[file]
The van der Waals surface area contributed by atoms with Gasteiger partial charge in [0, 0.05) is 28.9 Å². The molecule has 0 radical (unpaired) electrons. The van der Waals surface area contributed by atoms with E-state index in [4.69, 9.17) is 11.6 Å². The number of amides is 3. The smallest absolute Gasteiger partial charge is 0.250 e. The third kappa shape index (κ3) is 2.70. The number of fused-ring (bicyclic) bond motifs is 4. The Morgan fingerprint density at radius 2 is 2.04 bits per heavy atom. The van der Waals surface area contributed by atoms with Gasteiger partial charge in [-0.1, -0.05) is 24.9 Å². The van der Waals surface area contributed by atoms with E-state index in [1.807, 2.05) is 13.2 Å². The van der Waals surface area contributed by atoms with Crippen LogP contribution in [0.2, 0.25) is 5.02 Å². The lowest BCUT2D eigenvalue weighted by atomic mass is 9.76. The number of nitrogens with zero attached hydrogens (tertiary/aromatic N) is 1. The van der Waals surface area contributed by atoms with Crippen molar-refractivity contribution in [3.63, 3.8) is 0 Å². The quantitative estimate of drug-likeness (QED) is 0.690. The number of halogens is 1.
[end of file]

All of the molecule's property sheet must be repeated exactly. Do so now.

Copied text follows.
The van der Waals surface area contributed by atoms with Gasteiger partial charge in [0, 0.05) is 28.9 Å². The molecule has 0 radical (unpaired) electrons. The van der Waals surface area contributed by atoms with E-state index in [4.69, 9.17) is 11.6 Å². The number of amides is 3. The smallest absolute Gasteiger partial charge is 0.250 e. The third kappa shape index (κ3) is 2.70. The number of fused-ring (bicyclic) bond motifs is 4. The Morgan fingerprint density at radius 2 is 2.04 bits per heavy atom. The van der Waals surface area contributed by atoms with Gasteiger partial charge in [-0.1, -0.05) is 24.9 Å². The van der Waals surface area contributed by atoms with E-state index in [1.807, 2.05) is 13.2 Å². The van der Waals surface area contributed by atoms with Crippen LogP contribution in [0.2, 0.25) is 5.02 Å². The lowest BCUT2D eigenvalue weighted by atomic mass is 9.76. The number of nitrogens with zero attached hydrogens (tertiary/aromatic N) is 1. The van der Waals surface area contributed by atoms with Crippen molar-refractivity contribution in [3.63, 3.8) is 0 Å². The quantitative estimate of drug-likeness (QED) is 0.690. The number of halogens is 1.